We’re not done with images yet! Last week we focused on photo; now we’re going to take a look at graphics. Graphics are ways to visualize data (we’ll focus on data more intently a few weeks from now), typically in terms of where, when and how much of something compares to something else. Graphics you’re likely familiar with include maps, charts, timelines, tables, and diagrams.
There are lots of free graphic-making tools out there, at a variety of quality levels, but just because you can make charts doesn’t mean you can make them WELL (or that your readers will understand them).
It’s easy to think of graphics as being extras to the story, but a good graphic IS the story. Here’s a good example: Take this New York Times quiz and see what it tells you about yourself. Any surprises? This quiz and resultant map was the Times’ most popular story of 2013 (and it was created by an intern). Can you see why? There’s something compelling about a map that tells us something about our favorite subject – ourselves – and people started sharing this story with friends.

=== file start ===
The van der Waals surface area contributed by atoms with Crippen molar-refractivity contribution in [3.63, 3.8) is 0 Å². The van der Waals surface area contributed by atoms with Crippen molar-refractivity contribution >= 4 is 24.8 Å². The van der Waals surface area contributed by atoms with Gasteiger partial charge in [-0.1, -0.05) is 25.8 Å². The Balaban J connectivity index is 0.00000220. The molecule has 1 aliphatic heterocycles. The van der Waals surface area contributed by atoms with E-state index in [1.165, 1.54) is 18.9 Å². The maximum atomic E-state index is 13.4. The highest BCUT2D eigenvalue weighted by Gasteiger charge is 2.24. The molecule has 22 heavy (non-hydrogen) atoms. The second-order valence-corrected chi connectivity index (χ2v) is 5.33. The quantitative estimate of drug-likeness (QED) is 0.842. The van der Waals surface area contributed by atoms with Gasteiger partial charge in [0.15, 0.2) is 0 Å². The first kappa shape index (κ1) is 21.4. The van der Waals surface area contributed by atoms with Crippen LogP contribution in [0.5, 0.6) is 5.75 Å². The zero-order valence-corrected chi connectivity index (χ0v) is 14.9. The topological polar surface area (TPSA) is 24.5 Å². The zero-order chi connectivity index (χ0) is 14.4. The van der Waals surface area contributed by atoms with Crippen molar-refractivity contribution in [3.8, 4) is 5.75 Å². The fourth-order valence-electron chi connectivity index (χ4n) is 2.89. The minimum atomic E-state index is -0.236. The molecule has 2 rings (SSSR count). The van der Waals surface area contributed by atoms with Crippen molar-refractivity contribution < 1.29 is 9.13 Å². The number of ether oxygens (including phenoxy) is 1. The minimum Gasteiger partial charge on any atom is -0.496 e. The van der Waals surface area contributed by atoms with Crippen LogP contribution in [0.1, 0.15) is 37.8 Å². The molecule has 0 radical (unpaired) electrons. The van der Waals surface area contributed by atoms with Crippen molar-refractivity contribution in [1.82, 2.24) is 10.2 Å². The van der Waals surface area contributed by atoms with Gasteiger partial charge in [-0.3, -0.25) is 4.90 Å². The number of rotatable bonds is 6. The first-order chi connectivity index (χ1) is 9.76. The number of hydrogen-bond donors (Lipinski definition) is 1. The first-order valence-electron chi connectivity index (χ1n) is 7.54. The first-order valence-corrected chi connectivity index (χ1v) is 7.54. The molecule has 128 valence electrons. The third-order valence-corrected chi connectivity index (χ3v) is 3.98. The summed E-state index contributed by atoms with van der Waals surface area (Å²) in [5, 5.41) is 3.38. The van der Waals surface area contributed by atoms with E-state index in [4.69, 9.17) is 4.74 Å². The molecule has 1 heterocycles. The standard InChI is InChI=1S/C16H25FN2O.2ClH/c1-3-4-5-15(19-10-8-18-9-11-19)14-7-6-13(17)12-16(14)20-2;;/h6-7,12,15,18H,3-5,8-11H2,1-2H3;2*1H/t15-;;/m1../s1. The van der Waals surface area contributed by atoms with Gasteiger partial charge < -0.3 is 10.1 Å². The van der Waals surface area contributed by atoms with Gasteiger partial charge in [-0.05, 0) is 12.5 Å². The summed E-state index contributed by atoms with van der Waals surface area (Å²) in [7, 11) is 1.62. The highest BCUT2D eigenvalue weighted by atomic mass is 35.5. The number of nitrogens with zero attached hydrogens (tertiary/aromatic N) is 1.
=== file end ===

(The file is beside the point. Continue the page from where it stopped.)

That shareability is why graphics, and charts in particular, are such popular subjects in online communication, but without being graphic-literate, it’s easy to make misleading charts. Have a look at these common chart errors – would you have spotted any of these without being warned?
Lastly, as we segue into a focus on data, check out Google’s training links on data journalism. We’re frequently talking about analytics in class, so plunge into one or two of these 5-minute tutorials (I’d definitely do some tinkering on the Google Trends page – can you identify any interesting comparisons?). How could you incorporate this with your personal or group blog?
Remember, your responses are due by 11:59 p.m. Monday, February 25, as a comment to this post.